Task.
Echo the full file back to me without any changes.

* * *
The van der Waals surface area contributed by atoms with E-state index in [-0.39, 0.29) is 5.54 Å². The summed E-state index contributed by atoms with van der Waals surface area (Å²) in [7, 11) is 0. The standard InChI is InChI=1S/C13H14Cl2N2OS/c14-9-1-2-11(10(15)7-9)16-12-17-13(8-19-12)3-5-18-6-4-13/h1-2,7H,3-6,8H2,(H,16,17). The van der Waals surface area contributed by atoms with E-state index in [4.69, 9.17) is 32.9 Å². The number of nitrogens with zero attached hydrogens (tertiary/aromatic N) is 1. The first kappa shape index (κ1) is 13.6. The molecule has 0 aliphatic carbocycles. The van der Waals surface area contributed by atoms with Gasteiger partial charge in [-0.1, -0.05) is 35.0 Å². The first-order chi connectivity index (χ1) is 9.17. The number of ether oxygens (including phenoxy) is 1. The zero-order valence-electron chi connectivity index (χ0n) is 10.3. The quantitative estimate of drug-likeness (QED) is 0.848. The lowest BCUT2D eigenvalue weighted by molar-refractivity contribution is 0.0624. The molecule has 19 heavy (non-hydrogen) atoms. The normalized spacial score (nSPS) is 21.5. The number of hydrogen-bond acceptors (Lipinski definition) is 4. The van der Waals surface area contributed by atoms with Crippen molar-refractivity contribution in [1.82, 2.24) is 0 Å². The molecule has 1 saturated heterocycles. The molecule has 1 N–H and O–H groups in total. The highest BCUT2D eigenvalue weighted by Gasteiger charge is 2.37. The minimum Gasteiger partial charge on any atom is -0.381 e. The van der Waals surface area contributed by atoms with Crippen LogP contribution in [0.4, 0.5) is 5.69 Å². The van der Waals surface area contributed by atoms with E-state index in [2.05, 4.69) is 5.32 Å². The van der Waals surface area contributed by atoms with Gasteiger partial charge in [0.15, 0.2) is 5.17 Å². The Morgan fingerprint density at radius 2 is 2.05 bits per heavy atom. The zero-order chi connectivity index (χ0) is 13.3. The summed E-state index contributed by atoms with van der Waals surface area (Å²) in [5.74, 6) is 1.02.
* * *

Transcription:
The van der Waals surface area contributed by atoms with E-state index in [-0.39, 0.29) is 5.54 Å². The summed E-state index contributed by atoms with van der Waals surface area (Å²) in [7, 11) is 0. The standard InChI is InChI=1S/C13H14Cl2N2OS/c14-9-1-2-11(10(15)7-9)16-12-17-13(8-19-12)3-5-18-6-4-13/h1-2,7H,3-6,8H2,(H,16,17). The van der Waals surface area contributed by atoms with E-state index in [4.69, 9.17) is 32.9 Å². The number of nitrogens with zero attached hydrogens (tertiary/aromatic N) is 1. The first kappa shape index (κ1) is 13.6. The molecule has 0 aliphatic carbocycles. The van der Waals surface area contributed by atoms with Gasteiger partial charge in [-0.1, -0.05) is 35.0 Å². The first-order chi connectivity index (χ1) is 9.17. The number of ether oxygens (including phenoxy) is 1. The zero-order valence-electron chi connectivity index (χ0n) is 10.3. The quantitative estimate of drug-likeness (QED) is 0.848. The lowest BCUT2D eigenvalue weighted by molar-refractivity contribution is 0.0624. The molecule has 19 heavy (non-hydrogen) atoms. The normalized spacial score (nSPS) is 21.5. The number of hydrogen-bond acceptors (Lipinski definition) is 4. The van der Waals surface area contributed by atoms with Crippen molar-refractivity contribution in [1.82, 2.24) is 0 Å². The molecule has 1 saturated heterocycles. The molecule has 1 N–H and O–H groups in total. The highest BCUT2D eigenvalue weighted by Gasteiger charge is 2.37. The minimum Gasteiger partial charge on any atom is -0.381 e. The van der Waals surface area contributed by atoms with Crippen LogP contribution in [0.4, 0.5) is 5.69 Å². The van der Waals surface area contributed by atoms with E-state index in [2.05, 4.69) is 5.32 Å². The van der Waals surface area contributed by atoms with Gasteiger partial charge in [0.15, 0.2) is 5.17 Å². The Morgan fingerprint density at radius 2 is 2.05 bits per heavy atom. The zero-order chi connectivity index (χ0) is 13.3. The summed E-state index contributed by atoms with van der Waals surface area (Å²) in [5.74, 6) is 1.02.